Winter weather strongly influences residential and commercial demand

During cold months, residential, and commercial end users consume natural gas for heating, which places upward pressure on prices as demand increases. If unexpected or severe weather occurs, the effect on prices intensifies because supply is often unable to react quickly to short-term increases in demand. The effects of weather on natural gas prices may be exacerbated if the natural gas transportation system is already operating at full capacity. Under these conditions, prices tend to increase, which reduces overall demand for natural gas. Natural gas supplies that were placed in storage during periods of lesser demand may be used to cushion the impact of high demand during inclement weather.

Hot summer weather can increase power plant demand for gas

Temperatures can also have an effect on prices during the cooling season. About 30% of U.S. electricity is generated by natural gas. Warmer than normal temperatures can increase the demand for air conditioning which increases the power sector's demand for natural gas and can lead to increased prices.

Natural gas supplies held in storage play a key role in meeting peak demand

The overall supply picture is also influenced by the level of natural gas held in underground storage fields. During the heating season, natural gas in storage is a critical supply component. Natural gas in storage helps satisfy sudden shifts in supply and demand, helps accommodate stable production rates, and helps support pipeline operations and hub services. Levels of natural gas in storage typically increase during the refill season (April through October) when demand for natural gas is low, and decrease during the heating season (November through March) when space heating demand for natural gas is high. Natural gas in storage represents a source of supply immediately available to the market. This can counteract the effects of sudden increases in demand for natural gas, or counteract supply disruptions that cause demand to exceed supply and lead to higher prices.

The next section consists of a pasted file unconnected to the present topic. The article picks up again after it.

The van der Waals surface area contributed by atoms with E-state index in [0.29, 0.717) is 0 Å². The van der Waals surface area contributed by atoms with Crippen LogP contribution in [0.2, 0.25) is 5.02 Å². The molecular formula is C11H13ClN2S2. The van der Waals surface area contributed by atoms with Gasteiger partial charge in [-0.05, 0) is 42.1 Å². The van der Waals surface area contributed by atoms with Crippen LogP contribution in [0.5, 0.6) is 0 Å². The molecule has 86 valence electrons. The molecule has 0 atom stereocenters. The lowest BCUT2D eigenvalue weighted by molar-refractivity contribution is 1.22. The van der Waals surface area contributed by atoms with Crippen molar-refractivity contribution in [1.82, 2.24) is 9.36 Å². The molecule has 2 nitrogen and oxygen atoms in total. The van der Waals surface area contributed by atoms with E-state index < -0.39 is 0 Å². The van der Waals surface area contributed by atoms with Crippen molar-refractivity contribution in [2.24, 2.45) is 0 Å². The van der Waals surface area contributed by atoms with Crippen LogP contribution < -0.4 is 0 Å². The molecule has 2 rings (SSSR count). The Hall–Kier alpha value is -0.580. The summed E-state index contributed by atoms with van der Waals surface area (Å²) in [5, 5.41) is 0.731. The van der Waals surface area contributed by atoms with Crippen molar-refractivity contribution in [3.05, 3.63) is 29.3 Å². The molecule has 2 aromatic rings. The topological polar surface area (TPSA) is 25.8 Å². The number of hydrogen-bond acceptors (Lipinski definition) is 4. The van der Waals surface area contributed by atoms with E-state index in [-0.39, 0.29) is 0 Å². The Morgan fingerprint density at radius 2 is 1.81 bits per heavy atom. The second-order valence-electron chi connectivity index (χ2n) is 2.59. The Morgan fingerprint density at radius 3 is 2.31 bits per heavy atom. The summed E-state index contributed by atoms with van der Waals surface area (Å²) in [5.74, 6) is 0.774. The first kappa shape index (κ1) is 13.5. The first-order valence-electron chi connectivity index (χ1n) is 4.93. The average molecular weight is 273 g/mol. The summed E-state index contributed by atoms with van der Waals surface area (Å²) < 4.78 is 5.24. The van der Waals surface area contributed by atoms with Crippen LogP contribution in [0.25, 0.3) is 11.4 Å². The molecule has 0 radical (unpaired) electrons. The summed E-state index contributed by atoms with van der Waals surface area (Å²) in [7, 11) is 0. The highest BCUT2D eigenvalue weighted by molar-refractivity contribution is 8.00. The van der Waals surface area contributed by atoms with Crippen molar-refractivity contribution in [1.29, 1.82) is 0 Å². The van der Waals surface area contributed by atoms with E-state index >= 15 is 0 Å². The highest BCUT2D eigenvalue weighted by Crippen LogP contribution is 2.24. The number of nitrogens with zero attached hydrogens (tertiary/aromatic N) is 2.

Competition with other fuels can influence natural gas prices

Large-volume gas consumers (primarily industrial consumers and the electricity generation fleet) can switch between natural gas, coal, and oil, depending on the prices of each fuel. Because of the interrelationship among these fuel markets, when prices of the other fuels fall, any shift in demand from natural gas to coal or oil reduces natural gas demand and pulls natural gas prices down. When prices of the competing fuels rise relative to natural gas prices, there may be a cutover from the competing fuels to natural gas, increasing its use and pushing natural gas prices up.
While 39% of electricity was generated from coal in 2013, the use of natural gas for electricity generation has been on the rise, generating 27% of electricity in 2013. Electricity generation using natural gas can become attractive in some areas of the country when the price of natural gas on an energy equivalent basis becomes lower than the price of coal.